Brooks, however, has found a way to support education reform and the Democratic Party: just endorse reform as practiced by Chicago mayor Rahm Emanuel, Obama’s former chief of staff:
Democrats reject [the GOP] approach[, arguing government can] control costs using its own internal means. Strong mayors, governors and presidents can make these systems work. Emanuel’s willingness to hang tough and accept a [teachers] strike [means] some Democrats are hardy enough to take on interests aligned with their own party. . . Chicago will move toward . . . reform. . . a national credibility booster for Emanuel’s party [and] a sign that Democrats may be able to successfully reform ailing public institutions, so that the nation as a whole can prosper.
Most conservatives, to put it mildly, have little faith in Democrats’ ability to “take on interests aligned with their own party,” i.e., the teachers’ unions. But Brooks believes in Emanuel and fellow meritocratic Democrats.

Brooks' “restraint, reticence and service” could mean form over substance.

Conservatives are appalled by what seems to be Obama’s and the legacy media’s willingness to lie.  They see Democrats lying about what actually caused the Great Recession, about the unprecedented lack of economic recovery, about the private sector’s prime role in job creation, about the deficit-busting threat of Obamacare, about the sheer phoniness of reducing the deficit by raising taxes on those earning over $250,000, about the vacuousness of Obama-centered foreign policy, about Obama’s abuse of executive power to change energy policy, welfare policy, immigration policy, birth control and abortion policy, and to advertise national security successes.

I think the Democrats' loose connection to the truth stems from one fundamental fact. Our national elite must fake it; they hide feelings of innate superiority under a cloak of acting on behalf of the less fortunate. This “burden of democracy"--minority rule over a majority--keeps them insecure, and seems to require deceit, fraud, lies.

Brooks sails along the elite’s sea of deception, concentrating on how those who fail to act with propriety threaten the elite’s grip on the rudder. This form of noblesse oblige enables the substance of unimpeded rule.

Brooks can sound like a Republican, as when he writes, “entitlement transfers to individuals have grown by more than 700% over the last 50 years. . . You could say that the entitlement state is growing at an unsustainable rate and will bankrupt the country.”

But spending is not what upsets Brooks. Instead, he is astounded that at a fund-raiser earlier this year, Mitt Romney “who criticizes President Obama for dividing the nation, divided the nation into two groups: the makers and the moochers.”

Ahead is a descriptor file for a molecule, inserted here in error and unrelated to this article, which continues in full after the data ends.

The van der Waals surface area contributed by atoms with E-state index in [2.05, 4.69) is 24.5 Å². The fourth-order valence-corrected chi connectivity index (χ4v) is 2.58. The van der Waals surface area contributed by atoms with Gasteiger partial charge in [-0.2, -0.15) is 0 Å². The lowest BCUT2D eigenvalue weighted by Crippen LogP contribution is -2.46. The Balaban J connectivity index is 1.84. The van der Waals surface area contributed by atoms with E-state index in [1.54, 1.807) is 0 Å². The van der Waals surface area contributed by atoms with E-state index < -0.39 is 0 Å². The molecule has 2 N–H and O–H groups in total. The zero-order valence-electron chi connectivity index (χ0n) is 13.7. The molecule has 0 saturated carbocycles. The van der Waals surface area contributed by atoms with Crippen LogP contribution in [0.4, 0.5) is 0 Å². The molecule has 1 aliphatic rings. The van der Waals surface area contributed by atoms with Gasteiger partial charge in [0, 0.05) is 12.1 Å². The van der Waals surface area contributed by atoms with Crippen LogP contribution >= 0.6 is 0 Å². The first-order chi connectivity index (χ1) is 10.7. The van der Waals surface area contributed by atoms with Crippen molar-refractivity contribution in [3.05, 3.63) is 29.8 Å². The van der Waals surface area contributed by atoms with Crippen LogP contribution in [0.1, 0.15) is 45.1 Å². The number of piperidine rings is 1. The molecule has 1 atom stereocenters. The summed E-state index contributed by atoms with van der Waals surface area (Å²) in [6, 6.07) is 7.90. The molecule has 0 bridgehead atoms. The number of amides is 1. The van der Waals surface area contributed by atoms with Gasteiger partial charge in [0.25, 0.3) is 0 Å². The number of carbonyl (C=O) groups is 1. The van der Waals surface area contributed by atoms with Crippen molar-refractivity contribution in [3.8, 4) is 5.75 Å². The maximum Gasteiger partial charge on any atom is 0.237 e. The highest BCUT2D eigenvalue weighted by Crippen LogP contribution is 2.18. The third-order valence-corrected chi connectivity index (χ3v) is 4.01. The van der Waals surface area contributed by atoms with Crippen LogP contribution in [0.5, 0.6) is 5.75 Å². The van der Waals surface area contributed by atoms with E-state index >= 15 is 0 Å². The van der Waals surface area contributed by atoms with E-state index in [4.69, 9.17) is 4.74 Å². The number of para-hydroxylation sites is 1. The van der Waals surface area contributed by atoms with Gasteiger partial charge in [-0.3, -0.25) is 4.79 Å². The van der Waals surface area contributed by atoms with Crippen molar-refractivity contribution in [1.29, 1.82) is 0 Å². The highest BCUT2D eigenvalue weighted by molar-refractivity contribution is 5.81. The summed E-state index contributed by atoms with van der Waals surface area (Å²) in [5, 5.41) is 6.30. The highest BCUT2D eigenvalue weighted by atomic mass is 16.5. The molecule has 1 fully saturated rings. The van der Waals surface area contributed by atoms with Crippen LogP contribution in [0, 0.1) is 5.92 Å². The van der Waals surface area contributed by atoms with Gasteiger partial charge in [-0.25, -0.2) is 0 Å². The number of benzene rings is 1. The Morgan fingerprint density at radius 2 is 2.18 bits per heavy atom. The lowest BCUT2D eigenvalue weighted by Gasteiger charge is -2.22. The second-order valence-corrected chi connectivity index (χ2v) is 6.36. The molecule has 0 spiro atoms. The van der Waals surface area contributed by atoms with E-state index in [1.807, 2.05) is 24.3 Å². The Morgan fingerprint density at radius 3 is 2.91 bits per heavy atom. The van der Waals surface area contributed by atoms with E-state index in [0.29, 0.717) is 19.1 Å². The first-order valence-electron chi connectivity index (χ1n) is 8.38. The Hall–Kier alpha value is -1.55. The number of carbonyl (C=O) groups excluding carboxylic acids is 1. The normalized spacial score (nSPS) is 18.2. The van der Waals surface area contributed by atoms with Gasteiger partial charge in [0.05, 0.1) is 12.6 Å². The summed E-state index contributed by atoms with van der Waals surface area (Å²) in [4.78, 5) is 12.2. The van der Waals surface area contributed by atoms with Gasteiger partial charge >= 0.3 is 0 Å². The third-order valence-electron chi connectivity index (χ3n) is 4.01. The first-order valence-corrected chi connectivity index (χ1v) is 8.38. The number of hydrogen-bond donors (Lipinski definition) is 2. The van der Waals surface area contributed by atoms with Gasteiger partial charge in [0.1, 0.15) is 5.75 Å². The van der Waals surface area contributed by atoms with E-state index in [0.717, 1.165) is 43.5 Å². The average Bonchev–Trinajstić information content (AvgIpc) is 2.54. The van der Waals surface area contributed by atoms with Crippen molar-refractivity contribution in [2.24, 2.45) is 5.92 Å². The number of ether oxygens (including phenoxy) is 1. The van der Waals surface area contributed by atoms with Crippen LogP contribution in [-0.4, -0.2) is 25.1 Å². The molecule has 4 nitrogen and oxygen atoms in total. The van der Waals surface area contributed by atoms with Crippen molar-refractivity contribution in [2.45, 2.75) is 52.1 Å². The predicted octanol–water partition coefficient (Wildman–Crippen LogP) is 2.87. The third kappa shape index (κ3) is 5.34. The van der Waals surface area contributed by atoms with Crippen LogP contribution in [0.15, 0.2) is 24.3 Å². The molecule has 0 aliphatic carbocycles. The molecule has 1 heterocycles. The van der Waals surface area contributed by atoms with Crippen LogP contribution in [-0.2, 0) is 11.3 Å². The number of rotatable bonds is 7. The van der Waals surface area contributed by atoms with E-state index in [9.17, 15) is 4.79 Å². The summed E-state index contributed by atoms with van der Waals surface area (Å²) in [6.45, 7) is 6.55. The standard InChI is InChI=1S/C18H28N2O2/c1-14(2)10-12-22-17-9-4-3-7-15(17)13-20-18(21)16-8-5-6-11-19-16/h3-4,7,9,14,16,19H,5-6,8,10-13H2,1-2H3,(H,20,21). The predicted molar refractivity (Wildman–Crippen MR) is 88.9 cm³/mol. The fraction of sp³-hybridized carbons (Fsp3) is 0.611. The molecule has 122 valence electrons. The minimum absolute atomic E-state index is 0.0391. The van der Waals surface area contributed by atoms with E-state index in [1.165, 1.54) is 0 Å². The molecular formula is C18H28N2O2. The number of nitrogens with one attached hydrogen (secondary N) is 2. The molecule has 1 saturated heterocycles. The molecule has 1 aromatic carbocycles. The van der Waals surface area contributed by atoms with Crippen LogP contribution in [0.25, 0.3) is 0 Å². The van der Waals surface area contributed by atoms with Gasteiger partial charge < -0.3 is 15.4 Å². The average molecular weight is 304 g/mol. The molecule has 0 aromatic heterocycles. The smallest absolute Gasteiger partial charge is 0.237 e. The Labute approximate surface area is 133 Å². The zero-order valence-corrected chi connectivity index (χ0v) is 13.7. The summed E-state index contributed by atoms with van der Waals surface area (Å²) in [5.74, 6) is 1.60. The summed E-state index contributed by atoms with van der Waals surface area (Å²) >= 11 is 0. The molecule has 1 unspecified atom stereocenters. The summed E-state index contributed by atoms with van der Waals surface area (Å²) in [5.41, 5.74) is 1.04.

Bad form, Mitt. You should show “restraint" and  "reticence."  You don’t call moochers moochers.  And Brooks is right--elitist Romney did use bad form.

But Brooks continues:
Romney’s comments also reveal that he has lost any sense of the social compact. In 1987, during Ronald Reagan’s second term, 62% of Republicans believed that the government has a responsibility to help those who can’t help themselves. Now . . . only 40% of Republicans believe that.
The Republican Party, and apparently Mitt Romney, too, has shifted [to] a . . . hyperindividualistic and atomistic social view — from the Reaganesque language of common citizenship to the libertarian language of makers and takers. There’s no way the country will trust the Republican Party to reform the welfare state if that party doesn’t . . . provide a safety net for those who suffer for no fault of their own.
The truth is that Mitt Romney, for all his faults, lives a life of helping those “who can’t help themselves” and providing “a safety net for those who suffer for no fault of their own.” Brooks knows this. Brooks knows better.

David Brooks is committed to the Democratic Party and its rule by a meritocratic minority, will work to make their meritocracy one of “restraint, reticence and service,” and will pursuing that goal manage his sail along the Democrats' sea of deception.

Monday, September 17, 2012

Optimism, Business, not Dependency, not Government

“technological developments are laying the foundation for the greatest and most transformative global boom anybody’s ever seen.”

 --Walter Russell Mead, American Interest  

"If you think you can do a thing or think you can't do a thing, you're right." 

--Henry Ford

Are you optimistic? Then you may be destined for success in the market economy. Small business persons have to be optimists. Or would you out of fear rather prolong your childhood, and have the nanny state care for you cradle to grave? Then, my son, you will be a Democrat.

Within the national elite that through government runs the nation, many are optimists. But they are a relatively small group atop a meritocracy pyramid, perched above masses who don't share in the elite’s education-driven success and spoils. It’s Plato’s anti-democratic, philosopher king structure, and it’s as old as the Parthenon. Few share, most serve, those below are asked to trust the wise, to welcome the small rewards sent their way.

It's a world where a few brains uneasily rule over vast, less wise masses.

The Platonic order is built on fear. As Obama’s campaign is now saying, “better the devil you know than the devil you don’t.”

My preferred alternative is political and economic democracy, spreading individual decision-making as widely as possible, in the belief that tens of millions of optimists pursuing their dreams will generate job growth, produce a booming economy, and reignite the prosperity that marked most American history.